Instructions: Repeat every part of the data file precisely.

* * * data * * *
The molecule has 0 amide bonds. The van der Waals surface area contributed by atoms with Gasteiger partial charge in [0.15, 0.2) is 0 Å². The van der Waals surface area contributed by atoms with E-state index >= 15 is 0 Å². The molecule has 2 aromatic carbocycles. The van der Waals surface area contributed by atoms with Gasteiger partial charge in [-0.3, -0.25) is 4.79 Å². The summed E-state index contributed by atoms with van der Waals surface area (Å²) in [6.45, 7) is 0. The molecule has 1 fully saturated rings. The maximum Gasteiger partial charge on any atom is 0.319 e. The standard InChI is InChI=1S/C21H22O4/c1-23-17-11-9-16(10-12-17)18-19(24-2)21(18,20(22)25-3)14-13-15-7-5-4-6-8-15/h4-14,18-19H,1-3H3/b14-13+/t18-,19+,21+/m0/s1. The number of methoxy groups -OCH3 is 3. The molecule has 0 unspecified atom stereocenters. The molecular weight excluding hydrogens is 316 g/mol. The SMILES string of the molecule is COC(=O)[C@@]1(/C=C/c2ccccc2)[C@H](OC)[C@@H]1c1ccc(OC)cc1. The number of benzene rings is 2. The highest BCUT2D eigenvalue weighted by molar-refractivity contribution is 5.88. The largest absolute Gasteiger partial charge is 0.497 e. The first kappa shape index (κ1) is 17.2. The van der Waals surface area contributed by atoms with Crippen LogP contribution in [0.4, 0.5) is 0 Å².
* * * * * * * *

The molecule has 0 amide bonds. The van der Waals surface area contributed by atoms with Gasteiger partial charge in [0.15, 0.2) is 0 Å². The van der Waals surface area contributed by atoms with E-state index >= 15 is 0 Å². The molecule has 2 aromatic carbocycles. The van der Waals surface area contributed by atoms with Gasteiger partial charge in [-0.3, -0.25) is 4.79 Å². The summed E-state index contributed by atoms with van der Waals surface area (Å²) in [6.45, 7) is 0. The molecule has 1 fully saturated rings. The maximum Gasteiger partial charge on any atom is 0.319 e. The standard InChI is InChI=1S/C21H22O4/c1-23-17-11-9-16(10-12-17)18-19(24-2)21(18,20(22)25-3)14-13-15-7-5-4-6-8-15/h4-14,18-19H,1-3H3/b14-13+/t18-,19+,21+/m0/s1. The number of methoxy groups -OCH3 is 3. The molecule has 0 unspecified atom stereocenters. The molecular weight excluding hydrogens is 316 g/mol. The SMILES string of the molecule is COC(=O)[C@@]1(/C=C/c2ccccc2)[C@H](OC)[C@@H]1c1ccc(OC)cc1. The number of benzene rings is 2. The highest BCUT2D eigenvalue weighted by molar-refractivity contribution is 5.88. The largest absolute Gasteiger partial charge is 0.497 e. The first kappa shape index (κ1) is 17.2. The van der Waals surface area contributed by atoms with Crippen LogP contribution in [0.4, 0.5) is 0 Å².